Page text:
Friday, 22 October 2010


Recent Guardian headline: "Baroness Amos: Population growth could lead to non-stop food crisis . .
Returning from Niger, the UN humanitarian chief says education on family planning must be part of the development agenda."

Overpopulation causes poverty and environmental degradation and it is right to draw attention to this fact; but above all (surely) it's the other way round : poverty causes overpopulation and environmental degradation.

If there is no financial security in old age, children are your 'pension' and your support system in old age. If infant mortality is high, and you don't know know until your child has safely reached ten years old that it will survive into your old age, you have an incentive to keep having children. War and disease increase this pressure.

So although education and empowerment for women is essential, and there are cultural and religious pressures that are no longer appropriate, the most effective way of stabilising population growth is good health care available to all (but especially children), ditto support systems for the elderly.

Isn't this why population growth has slowed significantly in Europe. I believe that Italy - a Roman Catholic country - has a negative indigenous population growth rate.

Tuesday, 19 October 2010

A waste of time and effort?

I suppose councillors get used to it and stop questioning it, but reflecting on last night's Full Council meeting it seems to me that only about a quarter of the meeting time was spent doing anything that might make a difference to anyone in Oxford. Three quarters of it was largely a waste of time. That's if you include in the quarter reports from the administration telling us what they are doing or planning to do - but all the opposition can do is praise or criticise it. Such is the system, they're not going to change anything by doing so. A one-seat majority means the Labour administration will do it anyway. Probably the most productive time of the evening was sharing a meal together half-way through.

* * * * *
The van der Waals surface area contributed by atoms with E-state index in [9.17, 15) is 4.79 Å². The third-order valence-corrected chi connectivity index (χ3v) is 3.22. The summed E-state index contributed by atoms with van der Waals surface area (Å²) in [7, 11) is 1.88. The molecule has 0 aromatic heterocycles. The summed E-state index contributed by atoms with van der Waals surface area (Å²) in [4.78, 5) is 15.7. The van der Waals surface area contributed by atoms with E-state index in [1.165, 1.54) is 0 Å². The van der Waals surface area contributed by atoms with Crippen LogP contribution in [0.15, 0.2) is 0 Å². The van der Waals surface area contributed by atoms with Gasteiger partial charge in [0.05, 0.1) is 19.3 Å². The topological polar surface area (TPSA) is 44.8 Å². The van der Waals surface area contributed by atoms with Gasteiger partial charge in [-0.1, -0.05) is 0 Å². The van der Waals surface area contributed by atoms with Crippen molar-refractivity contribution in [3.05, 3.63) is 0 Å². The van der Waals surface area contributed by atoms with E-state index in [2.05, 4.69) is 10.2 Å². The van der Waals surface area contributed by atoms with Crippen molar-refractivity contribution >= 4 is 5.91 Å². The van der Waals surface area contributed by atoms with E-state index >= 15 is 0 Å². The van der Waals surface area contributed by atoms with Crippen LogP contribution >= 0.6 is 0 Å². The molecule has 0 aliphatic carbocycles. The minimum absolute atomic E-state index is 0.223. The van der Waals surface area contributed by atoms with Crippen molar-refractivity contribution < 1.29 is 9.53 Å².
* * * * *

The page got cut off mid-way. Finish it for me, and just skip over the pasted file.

It's a far cry from the church meetings I'm used to where something more akin to consensus decision making happens. Does any actual decision-making actually happen in Full Council meetings, or is it simply a bit of political theatre?

I used to think that the advantage of political parties is that when people vote they can have some idea what they might be voting for. They might not know the individual whose name is on the ballot paper, but they would have some idea what they might stand for. Many who voted LibDem will be wondering about that, now. And when the elected renege on their manifestos within weeks of being elected . . That's where the other side of it - the candidate as a person with their own integrity (rather than as party stooge) - is important. Has the party system become so degraded that we'd be better off all standing as independents? Certainly, from last night's experience, we'd have had better decision-making if there had been no whip. (The Green Party isn't 'whipped'). Is it cynical to say that it wouldn't last, and that parties would inevitably re-emerge? They don't in my own national church - alliances and coalitions happen all over the place, but they shift according to the issue in hand.